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A family justice system fit for the 21st century

21st February 2019

A family justice system fit for the 21st century

I am delighted to report as Chair of the Family Committee of Birmingham Law Society, that our Committee and therefore our membership, is growing.

The Committee continues to be a forum for raising awareness of innovations in practice, knowledge sharing and debate on process and procedure.

In Family law, we are in the midst of strident changes with regards to the proposed divorce reform, changes to procedure relating to financial claims arising out of divorce and proceedings involving children.

The court modernisation programme has seen the introduction of the online issue of divorce proceedings for nearly 12 months.

To coincide with this, in November last year, we completed a response to the consultation on reform to the current Divorce Procedure to seek to do away with a faultbased divorce. Divorce is currently based on reliance of one of five facts as the basis for proceedings to be issued.

Family lawyers have called for these changes for a considerable time to stop the opportunity for people to be locked into a marriage, by disabling the opportunity for the person responding to divorce to halt the proceedings.

Birmingham Family Court has been at the forefront of changes in the court system for nearly 12 months. This has been implemented by the procedure for allocating cases to specialist judges in matrimonial finance cases. This was originally the vision of the former President of the Family Division, Sir James Munby.

The courts in the West Midlands has been involved in implementing changes for five years, but Birmingham was the first court to run a successful pilot of the scheme from April 2018.

In October 2018, this Scheme was rolled out in nine other courts across England and Wales.

In February, this year a pilot has also been introduced for first hearings involving matrimonial finance cases to take place by video.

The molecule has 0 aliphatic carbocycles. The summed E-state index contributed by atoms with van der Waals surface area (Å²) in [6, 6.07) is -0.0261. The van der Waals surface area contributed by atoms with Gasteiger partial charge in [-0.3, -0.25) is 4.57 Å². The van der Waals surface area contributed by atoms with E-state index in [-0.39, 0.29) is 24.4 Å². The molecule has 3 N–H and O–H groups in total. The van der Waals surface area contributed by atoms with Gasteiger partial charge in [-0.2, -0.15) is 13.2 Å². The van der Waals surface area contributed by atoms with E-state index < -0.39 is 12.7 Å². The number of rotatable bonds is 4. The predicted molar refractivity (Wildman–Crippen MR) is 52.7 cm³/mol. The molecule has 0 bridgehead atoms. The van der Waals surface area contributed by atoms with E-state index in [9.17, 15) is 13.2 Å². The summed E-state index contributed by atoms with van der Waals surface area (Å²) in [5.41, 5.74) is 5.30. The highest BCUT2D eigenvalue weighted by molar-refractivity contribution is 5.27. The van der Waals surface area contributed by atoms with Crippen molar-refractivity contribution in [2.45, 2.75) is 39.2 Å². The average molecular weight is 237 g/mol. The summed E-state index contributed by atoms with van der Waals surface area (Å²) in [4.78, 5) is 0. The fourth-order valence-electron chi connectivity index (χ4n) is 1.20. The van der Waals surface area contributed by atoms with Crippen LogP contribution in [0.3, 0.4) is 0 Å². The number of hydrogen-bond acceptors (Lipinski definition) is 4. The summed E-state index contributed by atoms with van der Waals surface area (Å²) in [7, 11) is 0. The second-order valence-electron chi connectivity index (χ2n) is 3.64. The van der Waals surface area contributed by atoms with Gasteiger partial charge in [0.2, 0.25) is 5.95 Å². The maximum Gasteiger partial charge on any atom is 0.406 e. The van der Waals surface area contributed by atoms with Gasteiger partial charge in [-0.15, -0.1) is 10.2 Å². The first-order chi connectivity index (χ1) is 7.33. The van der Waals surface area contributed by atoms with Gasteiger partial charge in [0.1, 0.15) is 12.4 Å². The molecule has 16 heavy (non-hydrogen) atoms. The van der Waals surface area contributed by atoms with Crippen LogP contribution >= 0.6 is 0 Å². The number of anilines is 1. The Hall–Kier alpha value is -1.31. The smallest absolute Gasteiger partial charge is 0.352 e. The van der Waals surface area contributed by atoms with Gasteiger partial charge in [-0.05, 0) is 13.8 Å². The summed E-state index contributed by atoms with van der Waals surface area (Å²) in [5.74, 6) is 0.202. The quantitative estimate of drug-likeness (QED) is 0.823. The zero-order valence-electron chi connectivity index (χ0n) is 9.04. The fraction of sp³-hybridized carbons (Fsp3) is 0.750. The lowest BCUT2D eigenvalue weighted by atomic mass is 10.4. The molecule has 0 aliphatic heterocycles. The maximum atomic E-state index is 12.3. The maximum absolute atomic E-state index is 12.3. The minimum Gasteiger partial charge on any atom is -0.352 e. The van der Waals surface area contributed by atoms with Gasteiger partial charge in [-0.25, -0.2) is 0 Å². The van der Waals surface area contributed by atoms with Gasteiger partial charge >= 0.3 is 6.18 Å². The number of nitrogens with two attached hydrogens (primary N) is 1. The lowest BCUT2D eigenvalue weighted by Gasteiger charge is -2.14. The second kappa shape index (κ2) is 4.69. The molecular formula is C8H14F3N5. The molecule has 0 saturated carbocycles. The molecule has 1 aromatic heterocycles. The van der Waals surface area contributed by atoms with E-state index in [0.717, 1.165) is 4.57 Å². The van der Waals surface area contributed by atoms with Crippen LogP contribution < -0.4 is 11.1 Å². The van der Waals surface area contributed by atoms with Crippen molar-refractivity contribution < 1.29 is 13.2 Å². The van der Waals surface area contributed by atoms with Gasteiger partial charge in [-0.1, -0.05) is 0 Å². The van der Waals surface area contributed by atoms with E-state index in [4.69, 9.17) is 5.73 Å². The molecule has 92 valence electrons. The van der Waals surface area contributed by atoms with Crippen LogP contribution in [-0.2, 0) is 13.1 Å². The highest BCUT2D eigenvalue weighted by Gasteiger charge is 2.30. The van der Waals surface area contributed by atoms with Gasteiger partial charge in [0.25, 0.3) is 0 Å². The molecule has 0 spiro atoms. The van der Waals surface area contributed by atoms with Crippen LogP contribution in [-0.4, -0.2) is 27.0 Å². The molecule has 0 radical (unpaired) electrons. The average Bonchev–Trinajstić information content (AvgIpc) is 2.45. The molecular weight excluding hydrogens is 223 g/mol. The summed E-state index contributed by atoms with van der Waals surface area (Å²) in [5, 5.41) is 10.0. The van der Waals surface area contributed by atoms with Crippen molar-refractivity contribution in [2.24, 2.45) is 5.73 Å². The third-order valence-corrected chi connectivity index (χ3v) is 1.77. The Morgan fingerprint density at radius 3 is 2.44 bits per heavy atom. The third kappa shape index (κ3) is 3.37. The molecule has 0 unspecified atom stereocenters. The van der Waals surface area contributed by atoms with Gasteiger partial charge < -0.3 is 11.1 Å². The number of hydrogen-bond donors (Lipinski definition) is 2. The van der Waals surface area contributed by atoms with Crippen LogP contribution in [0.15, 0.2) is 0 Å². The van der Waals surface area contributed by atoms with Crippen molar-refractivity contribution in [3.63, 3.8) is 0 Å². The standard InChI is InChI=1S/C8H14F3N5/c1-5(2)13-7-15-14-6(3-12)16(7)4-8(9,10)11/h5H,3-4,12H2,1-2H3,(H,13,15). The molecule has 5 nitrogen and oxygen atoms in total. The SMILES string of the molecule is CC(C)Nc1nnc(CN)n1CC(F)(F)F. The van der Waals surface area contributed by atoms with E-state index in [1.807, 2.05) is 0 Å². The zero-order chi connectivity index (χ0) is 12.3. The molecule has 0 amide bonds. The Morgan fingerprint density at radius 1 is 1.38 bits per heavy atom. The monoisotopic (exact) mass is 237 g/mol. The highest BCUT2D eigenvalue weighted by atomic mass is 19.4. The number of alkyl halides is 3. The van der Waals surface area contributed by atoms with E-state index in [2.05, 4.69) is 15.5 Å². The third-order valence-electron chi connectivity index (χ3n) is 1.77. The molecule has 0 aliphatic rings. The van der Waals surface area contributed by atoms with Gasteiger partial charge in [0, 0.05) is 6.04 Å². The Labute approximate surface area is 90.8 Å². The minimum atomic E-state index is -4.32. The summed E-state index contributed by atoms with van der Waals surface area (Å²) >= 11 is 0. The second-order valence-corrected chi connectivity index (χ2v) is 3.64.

Innovation to implement change is planned for court proceedings involving children.

Following the introduction of the Child Arrangements Programme in 2014, Anthony Douglas, CBE, the Chief Executive of the CAFCASS (Children and Family Court Advisory and Support Service), has outlined five proposed changes to practice.

This has the support of the current President of the Family Division, Sir Andrew McFarlane. The first of those is to promote Alternative Dispute Resolution.

This “call to action” has been as a result of the significant increase of cases before the court and the significant rise in the number of persons not having legal representation in those proceedings over the last five years.

Mr Douglas believes that an estimated one-quarter of proceedings do not contain child protection or welfare concerns and should not be in the court system.

He went on to say: “The court process risks escalating conflict to a point where is becomes harmful.”

He acknowledges the arbitral function of the court but, also the danger of the court being viewed as a “third parent” to discharge decisions relating to a child’s upbringing.

He comments that a better way of dealing with such cases would be the gatekeeping of cases to other processes which have a proven track record of success, such as mediation.

We have seen that rather than other ways of resolving disputes outside of the court process being viewed as “alternative”, mediation and collaborative law processes are now starting to be viewed as “the norm”.

Further, when looking at which approach may best suit a particular family, we as lawyers are recognising the benefits of involving non-lawyer professionals at the earliest stage, to prepare a client to consider the options available.

For example, to follow suit with international family law we are seeing the involvement of Family Consultants engaging with clients to prepare them for mediation and collaborative law processes in particular.

Family Consultants for example, are qualified counsellors, family mediators, clinical psychologists, psychotherapists and family therapists who have experience of working with individuals, children and families and are registered with their relevant professional bodies.

The Collaborative process is fourway, face-to-face meetings between the people involved and collaboratively-trained lawyers and can include other professionals, such as financial advisers or Family Consultants. There is therefore a significant opportunity and responsibility to all professionals working within the family justice system to embrace inter-disciplinary practice of other professionals and lawyers working together – to achieve better outcomes for families.

A date for the diary – our bi-annual Birmingham Law Society Family Law Conference will be taking place in October, this autumn – please look out for further details shortly.

Claire Darley, Chair of the Family Committee of Birmingham Law Society and Partner at Higgs & Sons

 

 

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